Safeguarding larger green areas by legislation
Oslo is surrounded by a large, mostly forest-covered area called Marka. Since 2009, Marka has been safeguarded by the Marka Act to promote and provide opportunities for outdoor recreation, nature experience and sports. Selected areas within Marka have been given a stricter protection as nature reserves or as areas with a particularly high value for outdoor recreation. The City Council aim to protect the eastern part of Marka (Østmarka) as a national park, in collaboration with the state and neighbouring municipalities.
1,700 km2, mainly forested areas, are protected by the Marka Act. 310 km2 are located within Oslo municipality, and this constitutes around two thirds of the municipality’s total area (see map).
For many people, absence of noise and experience of peace and quiet are prerequisites for outdoor recreation. In this regard, the protection of Marka for recreational purposes can be considered as an action to preserve quiet areas.
Forest management promoting biodiversity and recreational values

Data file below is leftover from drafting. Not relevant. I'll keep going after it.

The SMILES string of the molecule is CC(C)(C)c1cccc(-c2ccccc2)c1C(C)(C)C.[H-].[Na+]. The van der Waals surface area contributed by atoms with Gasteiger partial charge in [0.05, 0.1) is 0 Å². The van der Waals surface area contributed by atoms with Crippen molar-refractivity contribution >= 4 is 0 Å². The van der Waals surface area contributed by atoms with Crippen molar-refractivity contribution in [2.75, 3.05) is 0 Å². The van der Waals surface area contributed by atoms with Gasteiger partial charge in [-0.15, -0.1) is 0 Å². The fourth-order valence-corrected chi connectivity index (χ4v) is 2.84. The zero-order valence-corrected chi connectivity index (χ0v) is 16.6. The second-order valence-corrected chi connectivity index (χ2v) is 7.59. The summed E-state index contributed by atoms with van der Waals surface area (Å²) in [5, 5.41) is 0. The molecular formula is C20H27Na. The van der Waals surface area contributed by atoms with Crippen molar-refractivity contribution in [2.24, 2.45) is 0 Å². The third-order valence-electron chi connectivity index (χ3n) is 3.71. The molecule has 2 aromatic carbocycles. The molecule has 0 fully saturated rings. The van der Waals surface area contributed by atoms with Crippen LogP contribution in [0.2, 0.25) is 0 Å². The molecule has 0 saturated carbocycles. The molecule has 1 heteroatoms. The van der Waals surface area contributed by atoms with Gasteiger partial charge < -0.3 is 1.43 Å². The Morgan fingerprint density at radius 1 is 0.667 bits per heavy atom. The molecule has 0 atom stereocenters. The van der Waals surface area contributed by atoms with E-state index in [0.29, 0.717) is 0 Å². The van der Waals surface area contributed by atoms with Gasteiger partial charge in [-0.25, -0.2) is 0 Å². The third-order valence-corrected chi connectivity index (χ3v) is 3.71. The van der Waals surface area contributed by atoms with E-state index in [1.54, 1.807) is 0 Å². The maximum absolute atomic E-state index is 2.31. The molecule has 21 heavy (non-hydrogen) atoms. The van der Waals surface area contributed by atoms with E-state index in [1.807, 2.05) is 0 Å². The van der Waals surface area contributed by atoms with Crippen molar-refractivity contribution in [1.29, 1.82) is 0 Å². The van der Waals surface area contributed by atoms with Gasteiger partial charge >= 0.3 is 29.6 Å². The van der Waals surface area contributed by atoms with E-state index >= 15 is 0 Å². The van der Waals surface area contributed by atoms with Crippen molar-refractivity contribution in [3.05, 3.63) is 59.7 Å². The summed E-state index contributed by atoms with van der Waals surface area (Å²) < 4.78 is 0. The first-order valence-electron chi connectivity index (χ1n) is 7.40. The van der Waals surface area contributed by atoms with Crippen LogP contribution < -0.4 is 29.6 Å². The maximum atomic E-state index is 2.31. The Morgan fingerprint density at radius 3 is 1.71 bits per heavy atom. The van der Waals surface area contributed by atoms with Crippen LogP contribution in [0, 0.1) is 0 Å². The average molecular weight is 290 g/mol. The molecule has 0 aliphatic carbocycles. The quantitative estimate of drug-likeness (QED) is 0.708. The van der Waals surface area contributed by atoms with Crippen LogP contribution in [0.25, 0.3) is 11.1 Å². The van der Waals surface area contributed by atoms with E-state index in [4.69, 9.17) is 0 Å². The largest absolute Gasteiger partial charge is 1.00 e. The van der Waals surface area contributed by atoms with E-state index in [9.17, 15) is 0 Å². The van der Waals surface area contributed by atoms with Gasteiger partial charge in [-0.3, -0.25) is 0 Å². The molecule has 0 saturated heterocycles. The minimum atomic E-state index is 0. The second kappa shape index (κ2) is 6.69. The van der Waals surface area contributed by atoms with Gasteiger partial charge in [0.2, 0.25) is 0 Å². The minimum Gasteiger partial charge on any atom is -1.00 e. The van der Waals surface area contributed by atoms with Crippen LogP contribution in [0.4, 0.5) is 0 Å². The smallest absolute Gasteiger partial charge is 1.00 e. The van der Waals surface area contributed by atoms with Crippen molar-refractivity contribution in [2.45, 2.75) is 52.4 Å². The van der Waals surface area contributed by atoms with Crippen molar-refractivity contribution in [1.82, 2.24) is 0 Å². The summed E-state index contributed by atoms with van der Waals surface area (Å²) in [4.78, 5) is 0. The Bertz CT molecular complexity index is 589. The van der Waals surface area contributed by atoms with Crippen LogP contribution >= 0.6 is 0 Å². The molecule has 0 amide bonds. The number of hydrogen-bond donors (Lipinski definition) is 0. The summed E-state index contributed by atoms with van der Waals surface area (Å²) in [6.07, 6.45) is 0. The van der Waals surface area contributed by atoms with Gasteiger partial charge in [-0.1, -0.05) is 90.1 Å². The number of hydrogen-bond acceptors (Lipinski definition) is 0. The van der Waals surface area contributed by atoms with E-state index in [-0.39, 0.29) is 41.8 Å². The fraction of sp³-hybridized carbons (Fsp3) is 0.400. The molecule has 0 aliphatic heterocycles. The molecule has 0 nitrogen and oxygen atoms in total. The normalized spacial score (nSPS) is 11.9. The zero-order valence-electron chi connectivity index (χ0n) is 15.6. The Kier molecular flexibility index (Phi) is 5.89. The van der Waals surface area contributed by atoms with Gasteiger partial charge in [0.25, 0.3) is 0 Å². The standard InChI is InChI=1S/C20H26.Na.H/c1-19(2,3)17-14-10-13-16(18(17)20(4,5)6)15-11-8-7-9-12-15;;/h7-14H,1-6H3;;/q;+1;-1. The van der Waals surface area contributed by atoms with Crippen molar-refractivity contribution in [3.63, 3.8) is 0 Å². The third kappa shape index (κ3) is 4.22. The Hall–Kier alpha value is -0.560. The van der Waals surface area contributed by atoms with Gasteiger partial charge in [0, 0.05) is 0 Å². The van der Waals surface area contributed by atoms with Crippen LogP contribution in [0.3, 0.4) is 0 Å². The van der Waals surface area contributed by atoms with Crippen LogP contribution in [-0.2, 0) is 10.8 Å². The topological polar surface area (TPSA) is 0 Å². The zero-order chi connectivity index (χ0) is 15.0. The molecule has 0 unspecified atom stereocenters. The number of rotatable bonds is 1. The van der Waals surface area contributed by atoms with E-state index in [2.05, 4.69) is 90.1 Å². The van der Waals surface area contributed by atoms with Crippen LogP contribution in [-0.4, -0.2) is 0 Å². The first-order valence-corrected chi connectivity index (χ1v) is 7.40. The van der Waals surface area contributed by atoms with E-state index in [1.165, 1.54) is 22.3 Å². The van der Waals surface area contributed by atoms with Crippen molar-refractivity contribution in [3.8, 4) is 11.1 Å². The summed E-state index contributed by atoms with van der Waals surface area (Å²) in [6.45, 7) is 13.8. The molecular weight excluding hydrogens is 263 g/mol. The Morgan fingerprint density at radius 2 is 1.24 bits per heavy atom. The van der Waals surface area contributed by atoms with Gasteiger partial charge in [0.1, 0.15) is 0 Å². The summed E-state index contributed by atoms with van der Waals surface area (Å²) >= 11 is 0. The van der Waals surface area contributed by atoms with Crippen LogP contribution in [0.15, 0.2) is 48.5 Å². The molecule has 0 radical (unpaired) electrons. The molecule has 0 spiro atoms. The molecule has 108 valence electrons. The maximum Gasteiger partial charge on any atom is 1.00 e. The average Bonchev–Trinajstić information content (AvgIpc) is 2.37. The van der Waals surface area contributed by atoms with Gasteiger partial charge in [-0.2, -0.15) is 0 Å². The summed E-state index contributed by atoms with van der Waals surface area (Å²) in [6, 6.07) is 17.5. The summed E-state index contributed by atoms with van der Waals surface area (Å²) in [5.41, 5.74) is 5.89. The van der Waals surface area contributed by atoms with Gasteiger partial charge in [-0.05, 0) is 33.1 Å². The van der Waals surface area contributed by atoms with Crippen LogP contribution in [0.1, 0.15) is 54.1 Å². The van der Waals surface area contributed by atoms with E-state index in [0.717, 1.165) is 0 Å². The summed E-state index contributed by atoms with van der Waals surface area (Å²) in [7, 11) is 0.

Municipally-owned forests account for around 10 % of Marka. The forest areas owned by Oslo municipality are managed sustainably and are certified according to the international environmental management standard ISO 140001. In keeping with goals and guidelines adopted by the City Council, the forest management maintains and enhances biodiversity and outdoor recreation is given priority over economic interests.
The use of Marka for outdoor recreation and other forms of physical activity is extensively and increasing.
Involvement of NGOs
For NGOs concerned with nature conservation and outdoor recreation, the adaption of the Marka Act was a milestone, the outcome of at least 60 years of tireless efforts to safeguard Marka. Today, the outdoor recreation NGOs contribute to the management of Marka partly by signing and marking paths, preparing ski tracks and providing food and accommodation at several cabins in Marka.
Transfer value to other cities
For cities with larger green areas in close proximity, the protection of Marka can serve as an example of how cities can prevent urban sprawl, how forest management can enhance biodiversity and facilitate outdoor recreation, and how municipalities can involve NGOs.